Free: ‘Fire & Water’
June 1970 was a breakthrough month for Free. After two years of critical success and building their name as a live attraction, they were finally getting a commercial foothold. ‘All Right Now’ marked their first time on the UK charts, on 6 June, and was already a Top 10 hit by the time the band’s third studio release, Fire And Water, was released on 26 June, leading to their first UK album chart appearance in early July. The British quartet were now deservedly winning much more widespread recognition as one of the best blues and soul-influenced rock bands of that, or any, era. Free produced Fire And Water themselves after daring to tell Island’s Chris Blackwell that they thought his production of their previous, self-titled, 1969 album was “too clean”.
The engineer on the sessions was a then-unknown Roy Thomas Baker, later to find fame via his work with Queen. The Free album that he contributed to culminated in ‘All Right Now’, which thus started its journey to the anthemic status it enjoys today. “It stood out because it was happy,” said Simon Kirke. That single was preceded by a solid half-hour showcasing the vocal presence of Paul Rodgers, the strident lead guitar solos of Paul Kossoff and the terrific rhythm section of Andy Fraser’s bass and Simon Kirke’s drums. Also listen for Fraser’s great piano playing on ‘Heavy Load’, and his bass runs underpinning Kossoff’s guitar on ‘Mr Big.’ The band had started recording their third album in January, and Rodgers later explained that he and Fraser had the great soul man Wilson Pickett in mind when they wrote the title track. They were spot on, because he recorded ‘Fire And Water’ himself the following year.
‘All Right Now’ stayed on the UK singles chart well into September: the perfect advertisement for an album that duly went into the chart at No.8. It spent three of the next four weeks at No.2 and was still in the Top 40 at the end of October. By then, the album was in the US top 20, with Free’s reputation now further enhanced by their performance in late August at the Isle Of Wight Festival.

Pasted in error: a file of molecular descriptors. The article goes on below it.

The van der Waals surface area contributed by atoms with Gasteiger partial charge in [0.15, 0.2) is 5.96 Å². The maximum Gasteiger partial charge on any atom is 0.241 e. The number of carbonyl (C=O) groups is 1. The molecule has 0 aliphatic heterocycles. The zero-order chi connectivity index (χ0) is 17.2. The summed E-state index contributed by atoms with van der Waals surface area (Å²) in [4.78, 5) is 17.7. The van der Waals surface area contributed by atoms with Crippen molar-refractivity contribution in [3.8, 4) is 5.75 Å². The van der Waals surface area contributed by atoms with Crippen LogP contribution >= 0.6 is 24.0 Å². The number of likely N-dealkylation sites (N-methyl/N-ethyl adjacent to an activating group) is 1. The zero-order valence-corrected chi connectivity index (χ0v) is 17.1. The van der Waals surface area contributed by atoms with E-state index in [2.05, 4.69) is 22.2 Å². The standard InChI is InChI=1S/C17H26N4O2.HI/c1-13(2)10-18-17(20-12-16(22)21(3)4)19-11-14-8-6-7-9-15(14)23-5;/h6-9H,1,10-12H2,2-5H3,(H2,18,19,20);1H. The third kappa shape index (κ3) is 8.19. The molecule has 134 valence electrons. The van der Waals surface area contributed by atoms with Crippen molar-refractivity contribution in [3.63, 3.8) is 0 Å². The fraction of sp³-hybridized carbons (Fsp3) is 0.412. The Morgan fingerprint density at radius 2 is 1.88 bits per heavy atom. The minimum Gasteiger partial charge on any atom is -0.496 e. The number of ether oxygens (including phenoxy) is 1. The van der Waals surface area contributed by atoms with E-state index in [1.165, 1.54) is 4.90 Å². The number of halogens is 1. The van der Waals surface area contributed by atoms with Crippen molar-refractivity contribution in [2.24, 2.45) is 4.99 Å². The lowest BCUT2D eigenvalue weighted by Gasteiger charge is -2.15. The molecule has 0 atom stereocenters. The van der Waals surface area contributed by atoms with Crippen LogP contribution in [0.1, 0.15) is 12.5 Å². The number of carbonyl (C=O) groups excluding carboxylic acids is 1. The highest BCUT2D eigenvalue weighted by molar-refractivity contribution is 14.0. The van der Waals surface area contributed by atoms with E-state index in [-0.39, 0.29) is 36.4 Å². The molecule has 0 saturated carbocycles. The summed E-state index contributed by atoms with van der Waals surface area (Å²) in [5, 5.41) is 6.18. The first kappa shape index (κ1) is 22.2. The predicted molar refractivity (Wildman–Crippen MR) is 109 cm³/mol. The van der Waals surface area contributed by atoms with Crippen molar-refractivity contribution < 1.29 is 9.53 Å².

Fire And Water is available as part of the stunning Abbey Road Half Speed Mastering series. Purchase your copy here: https://store.udiscovermusic.com/*/*/Fire-And-Water/4ZB70000000
Fire And Water was the third and most successful album by the revered English rock band. It was their breakthrough album, sending them to number 2 in the UK charts and number 17 in the US. “On this album,” notes bass player Andy Fraser, “our confidence came from our total belief in each other. It was like a team of commandos where you knew we were all watching each other’s back.” Much of the album’s success was driven by the smash hit single All Right Now, an unimpeachable classic which has become one of the songs that define what is widely regarded as one the most creative eras in rock music.Boasting a fantastic rhythm section (Fraser and drummer Simon Kirke), exquisite guitar work from the late Paul Kossoff and soulful vocals by Paul Rodgers, Free are rightly considered to be one of the greatest post-Beatles blues-rock bands, hard rock pioneers alongside such outfits as Cream, Led Zeppelin and Derek and the Dominos. This record represents perhaps their high water mark and is perfectly suited to the half speed process. The original cut for this record was half speed mastered at Abbey Road Studios.
1.What is ‘Half-Speed Mastering’?
This is an elaborate process whereby the source is played back at half it’s normal speed and the turntable on the disc cutting lathe is running at 16 2/3 R.P.M. Because both the source and the cut were running at half their “normal” speeds everything plays back at the right speed when the record is played at home.
2.What are the advantages of Half-Speed Mastering?
The vinyl L.P. is an analogue sound carrier. Therefore the size and shape of the groove carrying the music is directly related to whatever the music is doing at any particular point. By reducing the speed by a factor of two the recording stylus has twice as long to carve the intricate groove into the master lacquer. Also, any difficult to cut high-frequency information becomes fairly easy to cut mid-range. The result is a record that is capable of extremely clean and un-forced high-frequency response as well as a detailed and solid stereo image.